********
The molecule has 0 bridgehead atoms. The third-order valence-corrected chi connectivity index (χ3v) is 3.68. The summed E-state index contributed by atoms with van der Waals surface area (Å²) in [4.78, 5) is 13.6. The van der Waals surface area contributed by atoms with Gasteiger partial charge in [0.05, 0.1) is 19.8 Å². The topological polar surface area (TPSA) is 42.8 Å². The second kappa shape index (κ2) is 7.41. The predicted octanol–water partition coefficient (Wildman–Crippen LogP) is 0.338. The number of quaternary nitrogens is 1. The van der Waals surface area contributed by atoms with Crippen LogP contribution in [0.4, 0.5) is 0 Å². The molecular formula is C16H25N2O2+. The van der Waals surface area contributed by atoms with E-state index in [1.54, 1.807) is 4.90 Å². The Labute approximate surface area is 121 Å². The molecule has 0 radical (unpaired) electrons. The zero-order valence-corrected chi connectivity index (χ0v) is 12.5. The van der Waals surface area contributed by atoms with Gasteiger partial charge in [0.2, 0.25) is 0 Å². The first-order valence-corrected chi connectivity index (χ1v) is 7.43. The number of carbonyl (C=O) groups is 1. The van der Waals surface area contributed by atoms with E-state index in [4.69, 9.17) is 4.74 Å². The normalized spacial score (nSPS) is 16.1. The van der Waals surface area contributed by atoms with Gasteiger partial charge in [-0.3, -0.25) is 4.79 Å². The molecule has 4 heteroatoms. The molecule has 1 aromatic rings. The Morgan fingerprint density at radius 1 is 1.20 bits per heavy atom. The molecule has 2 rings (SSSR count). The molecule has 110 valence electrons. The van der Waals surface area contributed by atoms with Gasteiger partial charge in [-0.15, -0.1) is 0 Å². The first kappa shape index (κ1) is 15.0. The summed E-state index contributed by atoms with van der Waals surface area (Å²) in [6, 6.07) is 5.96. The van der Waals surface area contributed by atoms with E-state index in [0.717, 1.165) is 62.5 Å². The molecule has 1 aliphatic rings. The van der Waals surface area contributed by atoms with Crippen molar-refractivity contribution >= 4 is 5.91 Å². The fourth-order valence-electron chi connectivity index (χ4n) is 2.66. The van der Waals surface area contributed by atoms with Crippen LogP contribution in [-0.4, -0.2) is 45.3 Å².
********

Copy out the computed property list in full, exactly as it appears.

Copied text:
The molecule has 0 bridgehead atoms. The third-order valence-corrected chi connectivity index (χ3v) is 3.68. The summed E-state index contributed by atoms with van der Waals surface area (Å²) in [4.78, 5) is 13.6. The van der Waals surface area contributed by atoms with Gasteiger partial charge in [0.05, 0.1) is 19.8 Å². The topological polar surface area (TPSA) is 42.8 Å². The second kappa shape index (κ2) is 7.41. The predicted octanol–water partition coefficient (Wildman–Crippen LogP) is 0.338. The number of quaternary nitrogens is 1. The van der Waals surface area contributed by atoms with Crippen LogP contribution in [0.4, 0.5) is 0 Å². The molecular formula is C16H25N2O2+. The van der Waals surface area contributed by atoms with E-state index in [1.54, 1.807) is 4.90 Å². The Labute approximate surface area is 121 Å². The molecule has 0 radical (unpaired) electrons. The zero-order valence-corrected chi connectivity index (χ0v) is 12.5. The van der Waals surface area contributed by atoms with Gasteiger partial charge in [0.2, 0.25) is 0 Å². The first-order valence-corrected chi connectivity index (χ1v) is 7.43. The number of carbonyl (C=O) groups is 1. The van der Waals surface area contributed by atoms with E-state index in [4.69, 9.17) is 4.74 Å². The normalized spacial score (nSPS) is 16.1. The van der Waals surface area contributed by atoms with Gasteiger partial charge in [-0.3, -0.25) is 4.79 Å². The molecule has 4 heteroatoms. The molecule has 1 aromatic rings. The Morgan fingerprint density at radius 1 is 1.20 bits per heavy atom. The molecule has 2 rings (SSSR count). The molecule has 110 valence electrons. The van der Waals surface area contributed by atoms with Gasteiger partial charge in [-0.15, -0.1) is 0 Å². The first kappa shape index (κ1) is 15.0. The summed E-state index contributed by atoms with van der Waals surface area (Å²) in [6, 6.07) is 5.96. The van der Waals surface area contributed by atoms with E-state index in [0.717, 1.165) is 62.5 Å². The molecule has 1 aliphatic rings. The van der Waals surface area contributed by atoms with Crippen molar-refractivity contribution >= 4 is 5.91 Å². The fourth-order valence-electron chi connectivity index (χ4n) is 2.66. The van der Waals surface area contributed by atoms with Crippen LogP contribution in [-0.4, -0.2) is 45.3 Å².